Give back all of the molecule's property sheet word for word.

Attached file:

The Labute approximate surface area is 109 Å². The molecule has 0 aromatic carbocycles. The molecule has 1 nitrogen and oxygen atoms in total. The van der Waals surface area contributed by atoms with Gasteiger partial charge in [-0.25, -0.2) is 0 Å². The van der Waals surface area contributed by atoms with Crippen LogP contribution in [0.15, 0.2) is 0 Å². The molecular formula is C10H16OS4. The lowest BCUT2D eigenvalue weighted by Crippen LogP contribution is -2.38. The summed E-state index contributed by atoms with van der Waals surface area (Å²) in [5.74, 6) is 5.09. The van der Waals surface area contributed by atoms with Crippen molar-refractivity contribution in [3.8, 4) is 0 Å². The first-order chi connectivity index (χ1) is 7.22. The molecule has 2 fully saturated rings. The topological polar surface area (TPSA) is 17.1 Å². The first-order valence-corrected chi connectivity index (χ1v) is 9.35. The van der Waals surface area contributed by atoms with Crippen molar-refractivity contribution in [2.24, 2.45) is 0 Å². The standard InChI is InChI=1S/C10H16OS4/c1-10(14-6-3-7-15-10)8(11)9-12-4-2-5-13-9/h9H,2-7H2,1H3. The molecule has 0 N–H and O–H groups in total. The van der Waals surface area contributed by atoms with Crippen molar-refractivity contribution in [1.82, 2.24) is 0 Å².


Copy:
The Labute approximate surface area is 109 Å². The molecule has 0 aromatic carbocycles. The molecule has 1 nitrogen and oxygen atoms in total. The van der Waals surface area contributed by atoms with Gasteiger partial charge in [-0.25, -0.2) is 0 Å². The van der Waals surface area contributed by atoms with Crippen LogP contribution in [0.15, 0.2) is 0 Å². The molecular formula is C10H16OS4. The lowest BCUT2D eigenvalue weighted by Crippen LogP contribution is -2.38. The summed E-state index contributed by atoms with van der Waals surface area (Å²) in [5.74, 6) is 5.09. The van der Waals surface area contributed by atoms with Crippen molar-refractivity contribution in [3.8, 4) is 0 Å². The first-order chi connectivity index (χ1) is 7.22. The molecule has 2 fully saturated rings. The topological polar surface area (TPSA) is 17.1 Å². The first-order valence-corrected chi connectivity index (χ1v) is 9.35. The van der Waals surface area contributed by atoms with Crippen molar-refractivity contribution in [2.24, 2.45) is 0 Å². The standard InChI is InChI=1S/C10H16OS4/c1-10(14-6-3-7-15-10)8(11)9-12-4-2-5-13-9/h9H,2-7H2,1H3. The molecule has 0 N–H and O–H groups in total. The van der Waals surface area contributed by atoms with Crippen molar-refractivity contribution in [1.82, 2.24) is 0 Å².